‘Do not store up for yourselves treasures on earth where moth and rust destroy.’  So much of this novel is redolent of Christian truth.  By the end of the story, the coastline of Famagusta is littered with the ‘shells’  of deserted, unused hotels with outdoor building works frozen in time.  How quickly something man made can be destroyed.  How fragile money, power and influence turn out to be.

The book has been described as a tender and well researched treatment of ‘ordinary people in extraordinary circumstances’.  It is just that and sparked far more reflection that I would have anticipated from a holiday read.  My son’s English Teacher was right when she said at a recent address to parents that we should not be ‘snooty’ about our children’s reading choices.  I need to take her advice in my own reading!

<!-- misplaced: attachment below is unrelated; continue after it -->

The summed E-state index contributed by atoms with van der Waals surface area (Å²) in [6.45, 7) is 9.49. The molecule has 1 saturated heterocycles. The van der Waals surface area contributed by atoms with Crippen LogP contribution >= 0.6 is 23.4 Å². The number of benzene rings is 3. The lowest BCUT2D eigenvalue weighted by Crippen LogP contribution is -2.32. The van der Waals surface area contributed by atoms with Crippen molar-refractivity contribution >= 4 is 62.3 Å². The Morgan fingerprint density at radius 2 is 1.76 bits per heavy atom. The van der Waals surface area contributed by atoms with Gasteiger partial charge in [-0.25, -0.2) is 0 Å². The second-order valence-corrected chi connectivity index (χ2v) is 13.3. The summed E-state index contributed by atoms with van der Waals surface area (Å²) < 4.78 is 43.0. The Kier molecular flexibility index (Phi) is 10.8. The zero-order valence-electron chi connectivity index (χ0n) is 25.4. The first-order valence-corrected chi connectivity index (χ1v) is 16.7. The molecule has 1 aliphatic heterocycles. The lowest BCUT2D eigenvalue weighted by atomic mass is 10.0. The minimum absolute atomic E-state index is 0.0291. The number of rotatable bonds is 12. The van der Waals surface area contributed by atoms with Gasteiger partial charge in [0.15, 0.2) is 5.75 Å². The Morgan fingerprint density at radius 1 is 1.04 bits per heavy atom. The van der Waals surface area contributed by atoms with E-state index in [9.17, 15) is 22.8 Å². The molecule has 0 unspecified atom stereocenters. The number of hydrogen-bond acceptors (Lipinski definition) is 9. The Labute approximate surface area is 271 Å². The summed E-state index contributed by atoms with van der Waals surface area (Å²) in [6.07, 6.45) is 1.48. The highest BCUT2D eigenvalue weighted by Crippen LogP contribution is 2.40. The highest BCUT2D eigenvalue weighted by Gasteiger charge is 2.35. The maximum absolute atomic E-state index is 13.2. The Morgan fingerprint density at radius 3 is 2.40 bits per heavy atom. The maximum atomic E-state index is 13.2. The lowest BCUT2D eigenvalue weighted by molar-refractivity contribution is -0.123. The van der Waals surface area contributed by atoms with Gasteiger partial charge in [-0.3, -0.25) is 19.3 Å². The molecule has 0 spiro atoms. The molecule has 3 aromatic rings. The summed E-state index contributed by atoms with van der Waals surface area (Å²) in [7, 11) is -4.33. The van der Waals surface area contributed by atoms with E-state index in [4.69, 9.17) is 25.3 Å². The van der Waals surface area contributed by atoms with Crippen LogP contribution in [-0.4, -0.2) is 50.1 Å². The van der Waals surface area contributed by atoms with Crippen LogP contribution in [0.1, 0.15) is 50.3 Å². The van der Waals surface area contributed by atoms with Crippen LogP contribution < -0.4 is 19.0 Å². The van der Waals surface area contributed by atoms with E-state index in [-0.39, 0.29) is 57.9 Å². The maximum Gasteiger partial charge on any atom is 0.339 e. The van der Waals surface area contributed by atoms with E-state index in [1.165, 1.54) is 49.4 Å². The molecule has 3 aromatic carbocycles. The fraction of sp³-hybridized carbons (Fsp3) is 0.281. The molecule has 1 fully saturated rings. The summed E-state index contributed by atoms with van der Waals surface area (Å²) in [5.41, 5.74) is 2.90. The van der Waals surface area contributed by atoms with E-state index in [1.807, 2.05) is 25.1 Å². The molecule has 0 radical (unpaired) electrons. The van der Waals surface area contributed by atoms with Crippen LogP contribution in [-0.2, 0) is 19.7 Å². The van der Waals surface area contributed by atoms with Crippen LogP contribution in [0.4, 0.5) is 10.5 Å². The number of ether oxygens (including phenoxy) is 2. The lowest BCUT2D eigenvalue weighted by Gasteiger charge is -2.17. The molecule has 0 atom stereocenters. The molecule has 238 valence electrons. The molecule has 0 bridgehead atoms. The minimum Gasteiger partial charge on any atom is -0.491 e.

A Very English Family Saga

The Cazalet Chronicles
by Elizabeth Jane Howard

Elizabeth Jane Howard who died early last year aged 90 is a writer whose work I first came across as a teenager when my father gave me ‘A Beautiful Visit’, her first novel, published in 1950.  I never read it despite its prize winning status.  (It won the John Llewllyn Rhys memorial prize).  The intellectual snobbery of youth meant that I quickly assumed the condescending attitude of her critics who described her as a writer of ‘women’s novels.’  They might just as well have said ‘magazines’.  As an aspiring English Literature student I was looking for the higher brow.